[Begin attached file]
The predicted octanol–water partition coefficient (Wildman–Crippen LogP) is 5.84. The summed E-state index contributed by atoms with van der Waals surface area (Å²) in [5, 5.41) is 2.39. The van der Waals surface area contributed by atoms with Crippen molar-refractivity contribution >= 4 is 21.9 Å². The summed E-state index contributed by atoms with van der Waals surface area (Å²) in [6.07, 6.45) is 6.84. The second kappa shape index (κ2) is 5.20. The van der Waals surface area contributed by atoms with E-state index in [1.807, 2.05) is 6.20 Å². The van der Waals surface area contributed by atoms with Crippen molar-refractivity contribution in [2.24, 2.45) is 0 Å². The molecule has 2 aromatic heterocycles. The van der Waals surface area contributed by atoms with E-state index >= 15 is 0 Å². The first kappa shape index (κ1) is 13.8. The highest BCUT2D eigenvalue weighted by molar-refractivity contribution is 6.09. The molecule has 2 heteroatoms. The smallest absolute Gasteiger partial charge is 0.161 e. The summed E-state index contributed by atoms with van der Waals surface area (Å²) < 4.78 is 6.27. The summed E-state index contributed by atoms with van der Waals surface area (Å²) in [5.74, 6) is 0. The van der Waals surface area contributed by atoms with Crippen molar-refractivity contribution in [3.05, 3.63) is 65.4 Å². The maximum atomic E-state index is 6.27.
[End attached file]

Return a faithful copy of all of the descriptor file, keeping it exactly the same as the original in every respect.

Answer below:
The predicted octanol–water partition coefficient (Wildman–Crippen LogP) is 5.84. The summed E-state index contributed by atoms with van der Waals surface area (Å²) in [5, 5.41) is 2.39. The van der Waals surface area contributed by atoms with Crippen molar-refractivity contribution >= 4 is 21.9 Å². The summed E-state index contributed by atoms with van der Waals surface area (Å²) in [6.07, 6.45) is 6.84. The second kappa shape index (κ2) is 5.20. The van der Waals surface area contributed by atoms with E-state index in [1.807, 2.05) is 6.20 Å². The van der Waals surface area contributed by atoms with Crippen molar-refractivity contribution in [2.24, 2.45) is 0 Å². The molecule has 2 aromatic heterocycles. The van der Waals surface area contributed by atoms with E-state index >= 15 is 0 Å². The first kappa shape index (κ1) is 13.8. The highest BCUT2D eigenvalue weighted by molar-refractivity contribution is 6.09. The molecule has 2 heteroatoms. The smallest absolute Gasteiger partial charge is 0.161 e. The summed E-state index contributed by atoms with van der Waals surface area (Å²) < 4.78 is 6.27. The summed E-state index contributed by atoms with van der Waals surface area (Å²) in [5.74, 6) is 0. The van der Waals surface area contributed by atoms with Crippen molar-refractivity contribution in [3.05, 3.63) is 65.4 Å². The maximum atomic E-state index is 6.27.